While the Calderwood is conceived by the architect and the acoustical engineer Yasuhisa Toyota as a “tool for sound,” the adjacent special exhibition gallery is an equally compelling “tool for light.” The gallery, itself a 36’x36’x36’ cube with an ante gallery for light sensitive objects, more than triples the museum’s special exhibition gallery space. Oriented north and flooded with natural light from both the side and above, the ceiling height can be adjusted to 12-, 24- and 36-foot heights. In his choice of low-lead glass for high transparency, Piano really outdid himself at the Gardner. The glass is so clear as to almost be invisible.
Like elements “floating” on this glass, the new complex sits very lightly on the site. The five pavilions are clad in a combination of glass, oxidized copper and red brick, the latter being joined with same-color mortar to read more like red stucco. The copper sheathing has tiny microdots and precise folds that as, it weathers further, will give a sense of depth and variety to the façade. A system of bridges and suspended walkways connect the various pavilions to each other and the Palace.
A key architectural element is the way in which Piano has connected the new pavilions to the Palace via a glass breezeway that the architect refers to as the “umbilical cord.”
According to museum officials, restoration of a cloister at the end of this passageway required a legal opinion because an element in the cloister had to be moved at a 45 degree angle, and Mrs. Gardner’s will stipulates that none of the exhibits be altered or moved. But this minor reconfiguration allows a dramatic moment – passage from the clear but somewhat compressive glass tube directly into the expansive and iconic courtyard of the Palace. It is a “wow” moment full of subtle but exciting architectural drama.
Below grade, vastly improved storage space and archives will be adjacent to geothermal wells which will help heat to the complex and which also aided in the project being certified LEED Gold by the United States Green Building Council.
I wrote in this magazine several months ago that what was missing from the Piano scheme was some sense of the whimsy and divine lunacy of the entire Gardner enterprise. But in his choice of color palette Piano seems to have paid homage to polychromatic original building’s reds and greens. He has chosen an architectural style that is a complete contrast to the original, but mediated this choice but using color cleverly and judiciously. I also wrote that the addition seemed “rote and corporate,” an opinion I regret having seen the competed project. One never gets the sense that Piano is trying to foist any kind of architectural agenda on the project. If he has a “signature style,” it is one of restraint and deference, not bombast and angling for the cover of an architectural magazine.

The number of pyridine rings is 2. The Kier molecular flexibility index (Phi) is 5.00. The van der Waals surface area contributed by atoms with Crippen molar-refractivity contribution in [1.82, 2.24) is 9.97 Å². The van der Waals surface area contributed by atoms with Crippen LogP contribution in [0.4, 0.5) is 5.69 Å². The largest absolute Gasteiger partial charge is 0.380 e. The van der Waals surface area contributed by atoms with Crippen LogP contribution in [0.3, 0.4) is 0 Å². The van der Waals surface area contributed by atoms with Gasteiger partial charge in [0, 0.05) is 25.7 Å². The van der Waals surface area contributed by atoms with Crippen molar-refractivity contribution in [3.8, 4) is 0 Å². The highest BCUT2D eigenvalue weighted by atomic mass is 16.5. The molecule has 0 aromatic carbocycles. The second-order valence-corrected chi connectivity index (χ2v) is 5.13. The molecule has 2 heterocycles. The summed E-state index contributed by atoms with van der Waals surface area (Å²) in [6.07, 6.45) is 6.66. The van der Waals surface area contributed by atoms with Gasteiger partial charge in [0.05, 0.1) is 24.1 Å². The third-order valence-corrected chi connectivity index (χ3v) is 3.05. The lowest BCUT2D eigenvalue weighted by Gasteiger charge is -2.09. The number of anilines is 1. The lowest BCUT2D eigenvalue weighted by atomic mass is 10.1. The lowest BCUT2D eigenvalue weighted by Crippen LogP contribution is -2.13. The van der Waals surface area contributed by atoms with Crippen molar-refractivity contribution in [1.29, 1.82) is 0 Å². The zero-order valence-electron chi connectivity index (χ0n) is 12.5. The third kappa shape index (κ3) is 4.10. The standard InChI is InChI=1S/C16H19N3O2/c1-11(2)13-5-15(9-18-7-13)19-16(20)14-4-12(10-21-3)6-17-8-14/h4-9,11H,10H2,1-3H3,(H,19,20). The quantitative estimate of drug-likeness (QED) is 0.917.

When Isabella Stewart Gardner died in 1924, she left her home “for the education and enjoyment of the pubic forever.” And yet in its earliest decades, the museum’s patrons were more likely to be genteel proper Bostonian matrons than today’s visitors, which could be anyone from local art aficionados to diverse school groups to visiting couples from Hong Kong. The real triumph of the expansion is that it integrates the Gardner with the bustling arts and education complex of the Fenway, which had only begun to form at the time of the Gardner Museum’s turn-of-the-century opening.
Whereas previously the main entrance directly off of the Fenway symbolically turned its back on the neighborhood, the new entrance off of Evans Way Park embraces and celebrates its surroundings, known as the Fenway Cultural District.
The word “museum” cones from the Muses, the mythical nine daughters of Zeus said to fire the artistic spirit and imagination. If your idea of inspiration is a place sealed in amber, absolutely to the frame and drawing as its benefactor left it, then the Extension & Preservation Project is probably a failure. But if your idea of inspiration is stunning, incomparable collection made more accessible and more suited to fulfilling the educational mandate of the benefactor, fully integrated into Boston’s premier cultural district, then the Extension & Preservation Project is unquestionably a success.
So maybe Isabella isn’t spinning in her grave after all.